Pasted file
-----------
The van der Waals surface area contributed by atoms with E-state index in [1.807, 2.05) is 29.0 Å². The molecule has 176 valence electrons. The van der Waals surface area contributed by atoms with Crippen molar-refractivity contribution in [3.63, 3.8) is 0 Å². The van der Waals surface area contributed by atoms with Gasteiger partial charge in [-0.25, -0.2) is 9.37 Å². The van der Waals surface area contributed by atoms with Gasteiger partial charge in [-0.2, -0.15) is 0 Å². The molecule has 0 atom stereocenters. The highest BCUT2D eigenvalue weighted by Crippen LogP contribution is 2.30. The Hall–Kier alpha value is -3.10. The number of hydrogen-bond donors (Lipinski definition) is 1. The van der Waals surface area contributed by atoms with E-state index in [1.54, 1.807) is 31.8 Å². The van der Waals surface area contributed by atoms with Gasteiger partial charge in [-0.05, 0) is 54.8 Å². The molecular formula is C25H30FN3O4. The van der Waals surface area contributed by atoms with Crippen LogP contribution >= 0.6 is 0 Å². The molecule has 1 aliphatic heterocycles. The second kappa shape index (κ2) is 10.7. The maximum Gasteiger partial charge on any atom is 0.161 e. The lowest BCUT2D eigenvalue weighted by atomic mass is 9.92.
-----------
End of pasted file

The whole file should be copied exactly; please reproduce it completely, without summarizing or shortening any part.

The van der Waals surface area contributed by atoms with E-state index in [1.807, 2.05) is 29.0 Å². The molecule has 176 valence electrons. The van der Waals surface area contributed by atoms with Crippen molar-refractivity contribution in [3.63, 3.8) is 0 Å². The van der Waals surface area contributed by atoms with Gasteiger partial charge in [-0.25, -0.2) is 9.37 Å². The van der Waals surface area contributed by atoms with Gasteiger partial charge in [-0.2, -0.15) is 0 Å². The molecule has 0 atom stereocenters. The highest BCUT2D eigenvalue weighted by Crippen LogP contribution is 2.30. The Hall–Kier alpha value is -3.10. The number of hydrogen-bond donors (Lipinski definition) is 1. The van der Waals surface area contributed by atoms with E-state index in [1.54, 1.807) is 31.8 Å². The van der Waals surface area contributed by atoms with Gasteiger partial charge in [-0.05, 0) is 54.8 Å². The molecular formula is C25H30FN3O4. The van der Waals surface area contributed by atoms with Crippen LogP contribution >= 0.6 is 0 Å². The molecule has 1 aliphatic heterocycles. The second kappa shape index (κ2) is 10.7. The maximum Gasteiger partial charge on any atom is 0.161 e. The lowest BCUT2D eigenvalue weighted by atomic mass is 9.92.